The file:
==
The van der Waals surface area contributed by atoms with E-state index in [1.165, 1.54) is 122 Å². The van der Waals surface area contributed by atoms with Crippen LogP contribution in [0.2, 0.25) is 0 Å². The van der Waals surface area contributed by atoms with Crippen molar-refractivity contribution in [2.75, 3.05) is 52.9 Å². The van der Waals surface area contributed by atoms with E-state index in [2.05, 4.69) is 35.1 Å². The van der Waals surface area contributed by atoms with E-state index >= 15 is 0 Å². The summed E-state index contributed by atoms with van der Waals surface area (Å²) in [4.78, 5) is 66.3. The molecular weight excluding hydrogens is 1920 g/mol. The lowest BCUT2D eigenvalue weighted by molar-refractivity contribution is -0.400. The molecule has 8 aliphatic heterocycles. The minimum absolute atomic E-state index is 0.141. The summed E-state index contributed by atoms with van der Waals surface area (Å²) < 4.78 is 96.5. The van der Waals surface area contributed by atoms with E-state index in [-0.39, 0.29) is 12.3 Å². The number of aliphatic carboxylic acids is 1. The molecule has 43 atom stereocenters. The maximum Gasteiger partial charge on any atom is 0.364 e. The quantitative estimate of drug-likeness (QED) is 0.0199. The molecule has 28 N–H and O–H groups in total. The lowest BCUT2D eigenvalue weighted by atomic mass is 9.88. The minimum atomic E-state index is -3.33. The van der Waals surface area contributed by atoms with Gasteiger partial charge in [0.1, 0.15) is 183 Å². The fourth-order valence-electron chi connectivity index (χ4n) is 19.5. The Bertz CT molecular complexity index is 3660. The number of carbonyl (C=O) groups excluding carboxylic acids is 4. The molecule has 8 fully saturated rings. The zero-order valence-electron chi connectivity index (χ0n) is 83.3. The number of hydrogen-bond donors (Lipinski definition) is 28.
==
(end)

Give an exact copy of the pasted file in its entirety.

The van der Waals surface area contributed by atoms with E-state index in [1.165, 1.54) is 122 Å². The van der Waals surface area contributed by atoms with Crippen LogP contribution in [0.2, 0.25) is 0 Å². The van der Waals surface area contributed by atoms with Crippen molar-refractivity contribution in [2.75, 3.05) is 52.9 Å². The van der Waals surface area contributed by atoms with E-state index in [2.05, 4.69) is 35.1 Å². The van der Waals surface area contributed by atoms with E-state index >= 15 is 0 Å². The summed E-state index contributed by atoms with van der Waals surface area (Å²) in [4.78, 5) is 66.3. The molecular weight excluding hydrogens is 1920 g/mol. The lowest BCUT2D eigenvalue weighted by molar-refractivity contribution is -0.400. The molecule has 8 aliphatic heterocycles. The minimum absolute atomic E-state index is 0.141. The summed E-state index contributed by atoms with van der Waals surface area (Å²) < 4.78 is 96.5. The van der Waals surface area contributed by atoms with E-state index in [-0.39, 0.29) is 12.3 Å². The number of aliphatic carboxylic acids is 1. The molecule has 43 atom stereocenters. The maximum Gasteiger partial charge on any atom is 0.364 e. The quantitative estimate of drug-likeness (QED) is 0.0199. The molecule has 28 N–H and O–H groups in total. The lowest BCUT2D eigenvalue weighted by atomic mass is 9.88. The minimum atomic E-state index is -3.33. The van der Waals surface area contributed by atoms with Gasteiger partial charge in [0.1, 0.15) is 183 Å². The fourth-order valence-electron chi connectivity index (χ4n) is 19.5. The Bertz CT molecular complexity index is 3660. The number of carbonyl (C=O) groups excluding carboxylic acids is 4. The molecule has 8 fully saturated rings. The zero-order valence-electron chi connectivity index (χ0n) is 83.3. The number of hydrogen-bond donors (Lipinski definition) is 28.